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Sympathy for the Barb?

(sketch of an essay that I'll get around to writing eventually)

Should we feel any sympathy for spearhead sorts?If diversity to them feels like a burden, and acknowledging issues with oppression changes the nature of stories, do all stories need to be about oppression? What if they can only take place given oppression, do they need to acknowledge it?

I am tempted to see both "yes" and "no" answers to this to be ugly. Ugly in a way that highlights an existing difficulty in thinking about social justice. The "Yes" answer to the question above claims universal jurisdiction, relevance, and centrality in all cultural content. The "No" answer leaves something in place we might claim is cultural rot that enables terrible things. "Can't I just enjoy something without always thinking about its grand place in the world?" - we might add qualifiers to that, "it's just a story", or "it's just where I shop". Is the British colonial explorer necessarily a haram idea? Are the blackface plays to be removed as a genre (or must we pinch ourselves each time we see them to remove ourselves from simple enjoyment of them?) Are Huck Finn, or the dream of being a princess, or cowboys and indians to be purged from our culture? ... but can we afford to build a habit of not looking at the other side of these things? Doesn't that blind us to past and present injustices?

In sum, what level of responsibility and burden do we want to take in our consumption of media and goods? Are the obligations different between these two categories? Are the harms different?

I have opinions on these matters, but I'd rather drive home the dilemmas in this post; I can feel the strong tugs of each position. Both are compelling through the different frames of analysis I've learned to use. The most extreme voices on both sides; the politically correct "offense fetishist" (consider RaceTraitor.org) and the masculinist "MRA" sort (consider the-spearhead.com), should not be taken as representative of our only choices in the matter; while this issue is difficult and complicated for me, neither of those subcultures/position-groups appeals to me. It's not enough to be able to point to an extreme on the other side as justification for our beliefs; both groups are real people with real perspectives that some people find compelling, but there are a number of other perspectives that we might take (some between, some outside) in building our conceptions of social justice and cultural engagement.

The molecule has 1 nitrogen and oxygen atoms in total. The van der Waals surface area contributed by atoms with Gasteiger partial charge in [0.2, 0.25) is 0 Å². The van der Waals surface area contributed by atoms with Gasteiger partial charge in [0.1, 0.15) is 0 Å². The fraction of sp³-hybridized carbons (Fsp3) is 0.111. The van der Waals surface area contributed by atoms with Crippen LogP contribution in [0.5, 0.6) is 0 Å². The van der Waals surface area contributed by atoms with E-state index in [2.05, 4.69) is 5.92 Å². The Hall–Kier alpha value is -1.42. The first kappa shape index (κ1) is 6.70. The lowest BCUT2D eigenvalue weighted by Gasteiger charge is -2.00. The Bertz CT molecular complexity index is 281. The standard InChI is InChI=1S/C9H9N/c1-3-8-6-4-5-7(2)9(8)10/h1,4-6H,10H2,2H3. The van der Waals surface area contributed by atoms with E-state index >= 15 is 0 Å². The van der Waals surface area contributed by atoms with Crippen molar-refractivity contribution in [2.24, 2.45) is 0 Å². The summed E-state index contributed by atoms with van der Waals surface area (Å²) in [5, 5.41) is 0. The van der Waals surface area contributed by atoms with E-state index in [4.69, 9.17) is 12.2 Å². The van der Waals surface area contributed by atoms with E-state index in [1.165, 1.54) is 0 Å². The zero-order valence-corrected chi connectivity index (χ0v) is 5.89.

i am interested in this subject. whenever i'm in a discussion where it seems like someone is too far on one side, i try to play devil's advocate, but always end up coming across as equally far on the other side. i've never really been able to put into words the middle ground that i feel is out there, and most of the time just give up on communicating about it at all.